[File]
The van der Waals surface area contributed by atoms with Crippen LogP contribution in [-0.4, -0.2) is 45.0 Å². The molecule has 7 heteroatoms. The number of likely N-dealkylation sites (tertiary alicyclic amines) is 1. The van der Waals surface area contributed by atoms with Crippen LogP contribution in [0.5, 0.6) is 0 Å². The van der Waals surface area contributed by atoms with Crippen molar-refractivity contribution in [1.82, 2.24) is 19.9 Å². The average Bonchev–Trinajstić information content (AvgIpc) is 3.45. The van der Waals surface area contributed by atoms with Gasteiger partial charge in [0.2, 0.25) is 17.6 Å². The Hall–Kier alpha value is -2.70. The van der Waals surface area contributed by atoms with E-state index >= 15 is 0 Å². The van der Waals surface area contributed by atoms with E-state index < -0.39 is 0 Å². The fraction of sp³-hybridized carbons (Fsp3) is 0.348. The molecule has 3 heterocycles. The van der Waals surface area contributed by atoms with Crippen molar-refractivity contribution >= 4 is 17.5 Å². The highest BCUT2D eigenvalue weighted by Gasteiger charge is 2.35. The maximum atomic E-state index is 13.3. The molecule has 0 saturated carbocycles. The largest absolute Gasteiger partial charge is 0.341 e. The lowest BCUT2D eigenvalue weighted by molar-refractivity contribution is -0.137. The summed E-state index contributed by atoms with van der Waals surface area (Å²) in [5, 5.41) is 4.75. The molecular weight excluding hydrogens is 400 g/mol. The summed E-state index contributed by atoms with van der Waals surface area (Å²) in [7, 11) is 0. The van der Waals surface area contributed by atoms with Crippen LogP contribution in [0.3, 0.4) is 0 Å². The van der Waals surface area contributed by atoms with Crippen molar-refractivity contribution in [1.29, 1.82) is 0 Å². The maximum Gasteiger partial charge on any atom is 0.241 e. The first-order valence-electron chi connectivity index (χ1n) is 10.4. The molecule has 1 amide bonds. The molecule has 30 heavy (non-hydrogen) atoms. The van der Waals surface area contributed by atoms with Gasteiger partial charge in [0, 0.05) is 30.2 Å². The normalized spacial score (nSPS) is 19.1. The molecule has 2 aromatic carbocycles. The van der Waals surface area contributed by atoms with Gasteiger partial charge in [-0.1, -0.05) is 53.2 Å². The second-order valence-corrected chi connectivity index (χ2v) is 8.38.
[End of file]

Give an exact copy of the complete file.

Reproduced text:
The van der Waals surface area contributed by atoms with Crippen LogP contribution in [-0.4, -0.2) is 45.0 Å². The molecule has 7 heteroatoms. The number of likely N-dealkylation sites (tertiary alicyclic amines) is 1. The van der Waals surface area contributed by atoms with Crippen LogP contribution in [0.5, 0.6) is 0 Å². The van der Waals surface area contributed by atoms with Crippen molar-refractivity contribution in [1.82, 2.24) is 19.9 Å². The average Bonchev–Trinajstić information content (AvgIpc) is 3.45. The van der Waals surface area contributed by atoms with Gasteiger partial charge in [0.2, 0.25) is 17.6 Å². The Hall–Kier alpha value is -2.70. The van der Waals surface area contributed by atoms with E-state index >= 15 is 0 Å². The van der Waals surface area contributed by atoms with E-state index < -0.39 is 0 Å². The fraction of sp³-hybridized carbons (Fsp3) is 0.348. The molecule has 3 heterocycles. The van der Waals surface area contributed by atoms with Crippen molar-refractivity contribution >= 4 is 17.5 Å². The highest BCUT2D eigenvalue weighted by Gasteiger charge is 2.35. The maximum atomic E-state index is 13.3. The molecule has 0 saturated carbocycles. The largest absolute Gasteiger partial charge is 0.341 e. The lowest BCUT2D eigenvalue weighted by molar-refractivity contribution is -0.137. The summed E-state index contributed by atoms with van der Waals surface area (Å²) in [5, 5.41) is 4.75. The molecular weight excluding hydrogens is 400 g/mol. The summed E-state index contributed by atoms with van der Waals surface area (Å²) in [7, 11) is 0. The van der Waals surface area contributed by atoms with Crippen LogP contribution in [0.3, 0.4) is 0 Å². The van der Waals surface area contributed by atoms with Crippen molar-refractivity contribution in [1.29, 1.82) is 0 Å². The maximum Gasteiger partial charge on any atom is 0.241 e. The first-order valence-electron chi connectivity index (χ1n) is 10.4. The molecule has 1 amide bonds. The molecule has 30 heavy (non-hydrogen) atoms. The van der Waals surface area contributed by atoms with Gasteiger partial charge in [0, 0.05) is 30.2 Å². The normalized spacial score (nSPS) is 19.1. The molecule has 2 aromatic carbocycles. The van der Waals surface area contributed by atoms with Gasteiger partial charge in [-0.1, -0.05) is 53.2 Å². The second-order valence-corrected chi connectivity index (χ2v) is 8.38.